When it is said that charge "moves" throughout an object, like if negative charge moves to the edge of an object and the charges become polarized, does this mean that the electrons has moved to the edge of the object, or does it mean that negatively charged atoms moved to the edge of the object? Or does it mean that the actual magnitude of the charge contained in electrons moved to the edge of the object? If you have a negatively charged balloon and move it next to a piece of metal, the electrons are said to repel the electrons in the balloon and move as far away as possible. Does this mean that the electrons literally detach from their atoms and move away, or does it mean that the atoms containing the electrons moves away as well?


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Taking copper (atomic number 29) as an example of a good electrical conductor in the solid (and liquid) state.
On average there are positive copper ions Cu$^+$ with 28 orbiting (bound) electrons and for each ion one free/mobile (unbound) electron.
When no external electric field is applied these free electrons having thermal energy move about at random throughout the metal just like the molecules in a gas.

In the solid the positive copper ions are fixed in a lattice and vibrate about a mean position.
When an electric field is applied the free electrons can move under the influence of the electric field. It is these free electrons which result in copper being a good conductor of electricity (and heat). The positive ions are fixed into the lattice and so can only move their mean position very little.

If the final state is such that the net movement of the free electrons is zero (electrostatics) then the redistribution of charges throughout the metal is such that the electric field produces by the induced charges as a result of the movement of the free electrons is equal and opposite to the externally applied electric field and so the net field in the conductor is zero.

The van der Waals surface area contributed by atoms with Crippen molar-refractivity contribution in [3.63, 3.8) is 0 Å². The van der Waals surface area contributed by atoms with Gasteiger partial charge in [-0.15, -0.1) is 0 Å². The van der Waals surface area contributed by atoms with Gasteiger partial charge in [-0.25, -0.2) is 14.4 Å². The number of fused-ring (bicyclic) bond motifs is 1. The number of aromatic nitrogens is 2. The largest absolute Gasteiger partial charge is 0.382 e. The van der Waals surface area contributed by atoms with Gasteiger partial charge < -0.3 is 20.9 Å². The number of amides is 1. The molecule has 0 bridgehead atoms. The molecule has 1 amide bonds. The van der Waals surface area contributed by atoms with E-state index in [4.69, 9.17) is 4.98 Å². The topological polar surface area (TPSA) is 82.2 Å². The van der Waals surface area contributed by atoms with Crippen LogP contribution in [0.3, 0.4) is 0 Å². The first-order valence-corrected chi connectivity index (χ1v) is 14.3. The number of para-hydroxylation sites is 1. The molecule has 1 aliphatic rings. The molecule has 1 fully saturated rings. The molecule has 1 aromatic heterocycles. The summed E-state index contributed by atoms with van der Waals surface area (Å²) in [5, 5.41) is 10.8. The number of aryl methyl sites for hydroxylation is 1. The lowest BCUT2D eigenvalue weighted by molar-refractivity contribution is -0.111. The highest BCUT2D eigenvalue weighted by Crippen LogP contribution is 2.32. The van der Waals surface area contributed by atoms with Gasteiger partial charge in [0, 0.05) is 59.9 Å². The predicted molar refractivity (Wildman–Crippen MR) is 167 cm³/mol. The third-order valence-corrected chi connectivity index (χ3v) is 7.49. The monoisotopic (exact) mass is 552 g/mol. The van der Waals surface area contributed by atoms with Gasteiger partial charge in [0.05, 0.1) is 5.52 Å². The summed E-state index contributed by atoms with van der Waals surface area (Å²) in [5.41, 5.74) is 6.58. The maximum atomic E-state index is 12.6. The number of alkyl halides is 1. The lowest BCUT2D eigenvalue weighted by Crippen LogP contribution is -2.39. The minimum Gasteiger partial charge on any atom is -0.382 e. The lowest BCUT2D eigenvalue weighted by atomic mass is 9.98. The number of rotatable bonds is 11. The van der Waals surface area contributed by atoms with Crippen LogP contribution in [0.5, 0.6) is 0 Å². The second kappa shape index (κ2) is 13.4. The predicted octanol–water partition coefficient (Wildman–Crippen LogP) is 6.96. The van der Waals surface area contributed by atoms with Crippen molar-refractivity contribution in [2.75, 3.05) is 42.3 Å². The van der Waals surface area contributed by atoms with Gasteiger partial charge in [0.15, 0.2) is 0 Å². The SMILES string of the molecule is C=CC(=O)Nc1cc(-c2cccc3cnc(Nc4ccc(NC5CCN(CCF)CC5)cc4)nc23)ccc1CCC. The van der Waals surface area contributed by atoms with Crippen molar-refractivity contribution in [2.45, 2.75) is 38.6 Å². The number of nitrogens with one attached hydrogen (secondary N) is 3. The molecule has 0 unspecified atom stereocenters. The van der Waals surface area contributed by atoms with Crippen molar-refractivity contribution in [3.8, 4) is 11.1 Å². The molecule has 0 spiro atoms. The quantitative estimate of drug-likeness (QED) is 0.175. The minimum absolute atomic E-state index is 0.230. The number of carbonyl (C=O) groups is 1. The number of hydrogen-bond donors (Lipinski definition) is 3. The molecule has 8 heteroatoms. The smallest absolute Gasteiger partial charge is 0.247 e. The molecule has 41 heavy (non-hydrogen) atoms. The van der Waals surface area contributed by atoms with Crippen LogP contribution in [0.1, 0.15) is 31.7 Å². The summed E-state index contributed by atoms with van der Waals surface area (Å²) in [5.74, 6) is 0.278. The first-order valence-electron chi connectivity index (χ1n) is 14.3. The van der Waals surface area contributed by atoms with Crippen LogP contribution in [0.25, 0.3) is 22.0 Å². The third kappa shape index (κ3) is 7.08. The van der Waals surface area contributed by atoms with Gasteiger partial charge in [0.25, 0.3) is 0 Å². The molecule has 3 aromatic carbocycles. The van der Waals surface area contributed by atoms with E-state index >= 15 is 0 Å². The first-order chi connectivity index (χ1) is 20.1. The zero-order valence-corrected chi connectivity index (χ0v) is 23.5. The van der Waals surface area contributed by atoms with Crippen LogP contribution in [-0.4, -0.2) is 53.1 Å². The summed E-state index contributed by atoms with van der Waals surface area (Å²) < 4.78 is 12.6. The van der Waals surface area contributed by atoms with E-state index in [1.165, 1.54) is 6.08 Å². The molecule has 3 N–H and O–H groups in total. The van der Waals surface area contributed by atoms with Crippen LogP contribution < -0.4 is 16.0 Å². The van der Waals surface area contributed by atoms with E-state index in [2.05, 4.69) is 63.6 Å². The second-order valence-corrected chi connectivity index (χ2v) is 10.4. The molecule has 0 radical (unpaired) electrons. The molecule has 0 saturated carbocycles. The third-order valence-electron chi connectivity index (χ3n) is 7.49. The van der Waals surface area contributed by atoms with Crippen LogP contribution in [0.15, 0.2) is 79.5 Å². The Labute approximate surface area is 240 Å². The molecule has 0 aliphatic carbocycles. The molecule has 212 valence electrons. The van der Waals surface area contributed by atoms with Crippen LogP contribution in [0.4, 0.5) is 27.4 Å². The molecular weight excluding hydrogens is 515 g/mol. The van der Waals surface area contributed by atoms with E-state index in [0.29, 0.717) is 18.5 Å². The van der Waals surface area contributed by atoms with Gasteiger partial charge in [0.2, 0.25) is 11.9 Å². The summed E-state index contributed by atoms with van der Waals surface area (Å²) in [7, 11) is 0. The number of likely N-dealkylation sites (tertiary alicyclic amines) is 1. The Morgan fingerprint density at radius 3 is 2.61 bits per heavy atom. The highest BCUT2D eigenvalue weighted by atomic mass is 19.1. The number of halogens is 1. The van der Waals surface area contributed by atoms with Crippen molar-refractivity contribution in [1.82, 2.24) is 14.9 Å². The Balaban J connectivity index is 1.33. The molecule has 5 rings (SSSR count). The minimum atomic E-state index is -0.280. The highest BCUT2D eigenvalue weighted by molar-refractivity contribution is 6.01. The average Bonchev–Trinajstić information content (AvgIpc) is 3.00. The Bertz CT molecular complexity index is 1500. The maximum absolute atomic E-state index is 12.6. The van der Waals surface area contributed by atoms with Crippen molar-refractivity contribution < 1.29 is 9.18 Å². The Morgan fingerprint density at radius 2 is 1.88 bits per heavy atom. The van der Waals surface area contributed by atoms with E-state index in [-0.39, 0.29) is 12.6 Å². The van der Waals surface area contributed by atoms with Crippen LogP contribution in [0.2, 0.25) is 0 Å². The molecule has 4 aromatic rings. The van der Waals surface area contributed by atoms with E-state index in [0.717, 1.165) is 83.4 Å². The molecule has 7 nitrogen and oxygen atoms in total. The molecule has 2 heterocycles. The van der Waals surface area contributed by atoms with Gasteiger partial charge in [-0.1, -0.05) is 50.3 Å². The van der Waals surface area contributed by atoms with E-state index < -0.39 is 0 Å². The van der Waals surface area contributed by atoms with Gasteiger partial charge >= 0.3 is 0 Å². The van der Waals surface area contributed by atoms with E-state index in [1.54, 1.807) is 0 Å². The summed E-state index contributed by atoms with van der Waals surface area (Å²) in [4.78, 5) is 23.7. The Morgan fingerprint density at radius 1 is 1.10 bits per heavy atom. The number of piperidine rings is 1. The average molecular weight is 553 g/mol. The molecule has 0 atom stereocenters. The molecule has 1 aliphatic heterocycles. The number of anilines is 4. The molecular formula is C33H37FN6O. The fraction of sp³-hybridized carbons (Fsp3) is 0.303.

So when you see diagrams of conductor with positive and negative charges on them, the region labelled as having a negative charge is one where there is a net surplus of free electrons and the region and the region with positive charges is one which has a net deficit of free elctrons.


Usually the electrons are the more mobile charge carriers, so in most instances where "charge moves", it is the result of motion of electrons. But in a particle accelerator where you accelerate protons, the charge that moves is a proton, not an electron...

Depending on the structure of an object, if it's a solid that means almost by definition that the atoms have a fixed location in the object, so that polarization is caused by the motion of electrons. If an object ends up positively charged, it is because electrons were removed; if it's negatively charged, it's because electrons were added. It is much easier to add an electron than to remove a nucleus...

  • $\begingroup$ So the electrons are able to (in a conductor) move away from the atoms to which they were formerly bonded, and become completely detached to any atom nucleus? Also, if you take a positively charged balloon and put it near a piece of metal, the positive charge will want to move away as far as possible from the balloon? If the positive charge is "moving", does this mean that the protons, which are positively charged, as actually moving? $\endgroup$
    – James
    Mar 2, 2016 at 1:47
  • $\begingroup$ In a conductor, the electrons behave like a "gas" - they are essentially not tightly bound to an atom (unlike in an insulator). If you have a positively charged balloon, there is a lack of electrons; if you bring it close to a metal, electrons in the metal will be attracted to the balloon. There will be a surplus of electrons near the balloon, and a shortage of electrons further away. The nuclei of the metal atoms will not move significantly. $\endgroup$
    – Floris
    Mar 2, 2016 at 1:49

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